Pester Power: Curbing Your Child's Inner Consumer
December 23, 2008
My eldest daughter had one item on her Christmas wish list this year: a pair of Ugg sheepskin boots that retail for about $200. While she is certainly not pestering me, there is an ongoing discussion bordering on a negotiation, complete with pleading eyes.
Early on, she made what I thought was a sensible and worthy offer to downgrade to Emus, which cost $100 less, but somehow that offer got taken off the table when she tried on a pair of Uggs for sizing information that Santa would need and named the colour and style of the Uggs worn by her five closest girlfriends. The negotiation moved to her saying she would be happy to have only this one gift under the tree.
There is some desperation in that offer I think, and it doesn't make me entirely comfortable. With marketing and branding power coupled with peer pressure and a clothes-friendly pre-teen, it feels like the cards are stacked against me. I should mention that her feet are still growing!
I am fairly confident that this type of conversation has been happening in many homes across the land for a number of highly coveted items, and there is perhaps greater hesitancy to acquiesce to high-cost desires during the tough economic times we now face.
Regardless of the economic landscape, kids are more consumer-driven than ever and are prime targets for marketers. And it may seem familiar when I tell you that they have a significant influence over family purchases. YTV's 2002 Tween Report estimated that Canadian children aged 9 to 14 spend $1.9 billion and influence $20 billion in family purchases per year.
According to Juliet Schor's Born to Buy: The Commercialized Child and the New Consumer Culture, kids in the U.S. reportedly spend $30 billion per year, and that's just the four-to-12-year-olds! The older kids, 12 to 17, spent $112.5 billion in 2003, and 87 per cent of it comes out of your pocket, mom and dad.
Children are influenced by their parents' spending habits, peer pressure, and the power of advertising. Consider that the average Canadian kid watches about two hours of television a day and sees more than 20,000 commercials a year — some sources say as many as 40,000 — and you can see how easy it is for marketers to exploit their vulnerabilities. Georgetown University professor Sandra Calvert reports that while the kinds of products marketed to children have remained mostly the same over the years, their buying power has increased exponentially over time.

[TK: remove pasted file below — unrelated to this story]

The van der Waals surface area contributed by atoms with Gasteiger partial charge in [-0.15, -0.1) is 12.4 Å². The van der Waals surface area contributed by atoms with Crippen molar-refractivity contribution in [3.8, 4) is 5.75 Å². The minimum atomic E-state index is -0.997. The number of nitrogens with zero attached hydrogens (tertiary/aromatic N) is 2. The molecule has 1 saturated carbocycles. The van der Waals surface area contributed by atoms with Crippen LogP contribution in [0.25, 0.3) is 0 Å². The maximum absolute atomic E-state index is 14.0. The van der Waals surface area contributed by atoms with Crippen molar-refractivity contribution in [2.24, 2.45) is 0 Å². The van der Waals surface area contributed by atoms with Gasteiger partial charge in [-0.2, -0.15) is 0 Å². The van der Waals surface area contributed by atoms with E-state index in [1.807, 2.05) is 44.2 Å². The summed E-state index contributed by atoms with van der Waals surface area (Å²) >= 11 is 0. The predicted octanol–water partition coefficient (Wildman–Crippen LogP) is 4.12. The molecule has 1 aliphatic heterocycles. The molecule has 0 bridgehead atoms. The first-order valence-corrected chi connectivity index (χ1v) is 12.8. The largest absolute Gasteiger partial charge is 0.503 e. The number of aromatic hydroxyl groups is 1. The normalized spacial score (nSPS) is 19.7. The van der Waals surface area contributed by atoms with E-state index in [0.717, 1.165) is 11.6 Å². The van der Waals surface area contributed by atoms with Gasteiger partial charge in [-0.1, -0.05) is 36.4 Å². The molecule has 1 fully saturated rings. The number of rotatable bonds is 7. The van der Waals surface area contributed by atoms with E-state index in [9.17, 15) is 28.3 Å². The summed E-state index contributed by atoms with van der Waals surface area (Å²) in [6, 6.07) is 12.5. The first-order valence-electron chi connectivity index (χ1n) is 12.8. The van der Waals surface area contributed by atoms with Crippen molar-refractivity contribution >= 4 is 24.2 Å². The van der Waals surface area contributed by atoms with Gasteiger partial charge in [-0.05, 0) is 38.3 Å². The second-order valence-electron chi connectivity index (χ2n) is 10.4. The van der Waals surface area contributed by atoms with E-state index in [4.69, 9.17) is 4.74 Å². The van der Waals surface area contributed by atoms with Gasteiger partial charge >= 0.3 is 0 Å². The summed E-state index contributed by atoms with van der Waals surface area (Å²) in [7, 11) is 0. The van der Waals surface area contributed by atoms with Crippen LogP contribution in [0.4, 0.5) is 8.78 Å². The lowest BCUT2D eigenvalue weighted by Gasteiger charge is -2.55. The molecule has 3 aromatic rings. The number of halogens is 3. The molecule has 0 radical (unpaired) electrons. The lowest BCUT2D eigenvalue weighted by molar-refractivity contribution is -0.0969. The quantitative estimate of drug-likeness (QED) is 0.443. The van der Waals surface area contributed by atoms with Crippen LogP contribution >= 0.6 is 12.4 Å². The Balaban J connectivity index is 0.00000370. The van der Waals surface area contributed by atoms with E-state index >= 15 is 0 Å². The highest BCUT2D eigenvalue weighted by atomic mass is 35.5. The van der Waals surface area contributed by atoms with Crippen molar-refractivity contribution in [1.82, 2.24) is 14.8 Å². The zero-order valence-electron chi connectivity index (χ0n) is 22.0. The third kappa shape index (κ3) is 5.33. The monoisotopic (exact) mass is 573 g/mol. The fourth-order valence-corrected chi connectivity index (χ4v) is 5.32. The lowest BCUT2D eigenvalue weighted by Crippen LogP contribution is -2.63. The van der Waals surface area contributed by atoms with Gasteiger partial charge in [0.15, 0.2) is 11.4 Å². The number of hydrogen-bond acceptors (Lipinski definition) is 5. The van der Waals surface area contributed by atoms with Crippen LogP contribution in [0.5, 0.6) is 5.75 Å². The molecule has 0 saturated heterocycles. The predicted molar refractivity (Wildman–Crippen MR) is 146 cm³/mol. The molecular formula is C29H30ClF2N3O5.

Today's children and adolescents are more affluent than ever. They shape family buying patterns for such goods as vacations, cars, and food items. Kids are heavy media users and typically early adopters of newer technologies so they have a natural inclination to be consumers. There are differences, however, in how kids of different ages engage with the media that are important for determining both their consumer behaviours and the ways parents can intervene.
Kids under the age of five don't understand the difference between entertainment and advertising, so they watch commercials and programs with equal attention. They are concrete and while they may be able to differentiate between brands, they believe all of the marketing hype thrown their way. Their decisions are based on what they want, and since marketers associate products for this age group with fun and happiness, many parents end up facing the "I want it, I want it, I want it" tantrum with children of this age range. Clearly, kids this age are unable to make informed decisions about purchases.
The beginnings of understanding
When kids get to be about six or seven years of age, they begin to develop a concept of other people's beliefs, desires, and motives. Along with this new cognitive skill comes the awareness that advertisers are trying to get them to buy things, and of course they turn this around on you to influence your decisions — with great effect, I might add. They begin to be somewhat selective in what claims they will believe, but this also comes with growing awareness of what's "cool."